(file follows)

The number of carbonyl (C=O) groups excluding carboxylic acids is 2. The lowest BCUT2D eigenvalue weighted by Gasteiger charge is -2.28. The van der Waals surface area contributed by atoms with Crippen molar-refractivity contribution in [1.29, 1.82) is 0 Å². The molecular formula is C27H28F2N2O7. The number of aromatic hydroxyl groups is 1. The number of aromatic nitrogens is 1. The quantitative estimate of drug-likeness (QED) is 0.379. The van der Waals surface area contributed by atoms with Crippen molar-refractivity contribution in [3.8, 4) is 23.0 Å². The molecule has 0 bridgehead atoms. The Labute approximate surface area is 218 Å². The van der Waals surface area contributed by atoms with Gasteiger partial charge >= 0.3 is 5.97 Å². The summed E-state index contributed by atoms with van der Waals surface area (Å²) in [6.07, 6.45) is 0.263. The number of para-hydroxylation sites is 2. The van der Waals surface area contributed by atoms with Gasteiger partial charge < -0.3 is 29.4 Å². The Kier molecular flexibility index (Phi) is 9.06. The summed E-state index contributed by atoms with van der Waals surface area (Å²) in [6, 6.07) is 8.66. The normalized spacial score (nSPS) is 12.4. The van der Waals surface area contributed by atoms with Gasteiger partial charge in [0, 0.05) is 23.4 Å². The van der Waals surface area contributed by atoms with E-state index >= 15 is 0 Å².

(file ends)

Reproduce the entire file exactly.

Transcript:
The number of carbonyl (C=O) groups excluding carboxylic acids is 2. The lowest BCUT2D eigenvalue weighted by Gasteiger charge is -2.28. The van der Waals surface area contributed by atoms with Crippen molar-refractivity contribution in [1.29, 1.82) is 0 Å². The molecular formula is C27H28F2N2O7. The number of aromatic hydroxyl groups is 1. The number of aromatic nitrogens is 1. The quantitative estimate of drug-likeness (QED) is 0.379. The van der Waals surface area contributed by atoms with Crippen molar-refractivity contribution in [3.8, 4) is 23.0 Å². The molecule has 0 bridgehead atoms. The Labute approximate surface area is 218 Å². The van der Waals surface area contributed by atoms with Gasteiger partial charge >= 0.3 is 5.97 Å². The summed E-state index contributed by atoms with van der Waals surface area (Å²) in [6.07, 6.45) is 0.263. The number of para-hydroxylation sites is 2. The van der Waals surface area contributed by atoms with Gasteiger partial charge < -0.3 is 29.4 Å². The Kier molecular flexibility index (Phi) is 9.06. The summed E-state index contributed by atoms with van der Waals surface area (Å²) in [6, 6.07) is 8.66. The normalized spacial score (nSPS) is 12.4. The van der Waals surface area contributed by atoms with Gasteiger partial charge in [0, 0.05) is 23.4 Å². The van der Waals surface area contributed by atoms with E-state index >= 15 is 0 Å².